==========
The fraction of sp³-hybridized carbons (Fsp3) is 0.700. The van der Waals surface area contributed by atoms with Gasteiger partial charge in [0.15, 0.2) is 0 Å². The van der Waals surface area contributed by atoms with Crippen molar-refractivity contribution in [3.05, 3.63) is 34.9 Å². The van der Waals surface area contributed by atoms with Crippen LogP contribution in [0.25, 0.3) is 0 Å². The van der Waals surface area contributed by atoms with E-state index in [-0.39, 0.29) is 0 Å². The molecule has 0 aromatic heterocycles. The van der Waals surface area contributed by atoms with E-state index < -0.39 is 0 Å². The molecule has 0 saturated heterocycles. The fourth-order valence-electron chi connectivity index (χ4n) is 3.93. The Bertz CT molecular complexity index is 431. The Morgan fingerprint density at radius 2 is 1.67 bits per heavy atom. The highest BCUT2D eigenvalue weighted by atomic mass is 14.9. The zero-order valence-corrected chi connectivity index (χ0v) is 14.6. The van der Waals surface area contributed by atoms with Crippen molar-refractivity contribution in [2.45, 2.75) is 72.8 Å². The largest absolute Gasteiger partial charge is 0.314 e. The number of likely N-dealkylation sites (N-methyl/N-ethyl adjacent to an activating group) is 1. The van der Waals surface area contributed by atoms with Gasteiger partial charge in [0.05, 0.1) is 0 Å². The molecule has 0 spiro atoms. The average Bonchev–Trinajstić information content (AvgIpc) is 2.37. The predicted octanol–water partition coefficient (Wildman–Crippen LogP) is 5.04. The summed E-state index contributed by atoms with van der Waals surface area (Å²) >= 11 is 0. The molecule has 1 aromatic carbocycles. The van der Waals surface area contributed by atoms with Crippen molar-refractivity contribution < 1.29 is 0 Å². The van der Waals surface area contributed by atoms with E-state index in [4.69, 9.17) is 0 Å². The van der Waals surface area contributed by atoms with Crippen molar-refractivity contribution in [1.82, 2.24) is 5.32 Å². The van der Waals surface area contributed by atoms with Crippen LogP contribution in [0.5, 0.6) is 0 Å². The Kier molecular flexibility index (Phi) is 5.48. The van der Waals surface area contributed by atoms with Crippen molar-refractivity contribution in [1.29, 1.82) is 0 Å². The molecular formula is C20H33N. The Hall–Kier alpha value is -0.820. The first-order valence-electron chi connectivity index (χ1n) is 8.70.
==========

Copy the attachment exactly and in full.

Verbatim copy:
The fraction of sp³-hybridized carbons (Fsp3) is 0.700. The van der Waals surface area contributed by atoms with Gasteiger partial charge in [0.15, 0.2) is 0 Å². The van der Waals surface area contributed by atoms with Crippen molar-refractivity contribution in [3.05, 3.63) is 34.9 Å². The van der Waals surface area contributed by atoms with Crippen LogP contribution in [0.25, 0.3) is 0 Å². The van der Waals surface area contributed by atoms with E-state index in [-0.39, 0.29) is 0 Å². The molecule has 0 aromatic heterocycles. The van der Waals surface area contributed by atoms with E-state index < -0.39 is 0 Å². The molecule has 0 saturated heterocycles. The fourth-order valence-electron chi connectivity index (χ4n) is 3.93. The Bertz CT molecular complexity index is 431. The Morgan fingerprint density at radius 2 is 1.67 bits per heavy atom. The highest BCUT2D eigenvalue weighted by atomic mass is 14.9. The zero-order valence-corrected chi connectivity index (χ0v) is 14.6. The van der Waals surface area contributed by atoms with Crippen molar-refractivity contribution in [2.45, 2.75) is 72.8 Å². The largest absolute Gasteiger partial charge is 0.314 e. The number of likely N-dealkylation sites (N-methyl/N-ethyl adjacent to an activating group) is 1. The van der Waals surface area contributed by atoms with Gasteiger partial charge in [0.05, 0.1) is 0 Å². The molecule has 0 spiro atoms. The average Bonchev–Trinajstić information content (AvgIpc) is 2.37. The predicted octanol–water partition coefficient (Wildman–Crippen LogP) is 5.04. The summed E-state index contributed by atoms with van der Waals surface area (Å²) >= 11 is 0. The molecule has 1 aromatic carbocycles. The van der Waals surface area contributed by atoms with Crippen molar-refractivity contribution < 1.29 is 0 Å². The van der Waals surface area contributed by atoms with E-state index in [4.69, 9.17) is 0 Å². The van der Waals surface area contributed by atoms with Crippen molar-refractivity contribution in [1.82, 2.24) is 5.32 Å². The van der Waals surface area contributed by atoms with Crippen LogP contribution in [0.5, 0.6) is 0 Å². The Kier molecular flexibility index (Phi) is 5.48. The van der Waals surface area contributed by atoms with Crippen molar-refractivity contribution in [1.29, 1.82) is 0 Å². The molecular formula is C20H33N. The Hall–Kier alpha value is -0.820. The first-order valence-electron chi connectivity index (χ1n) is 8.70.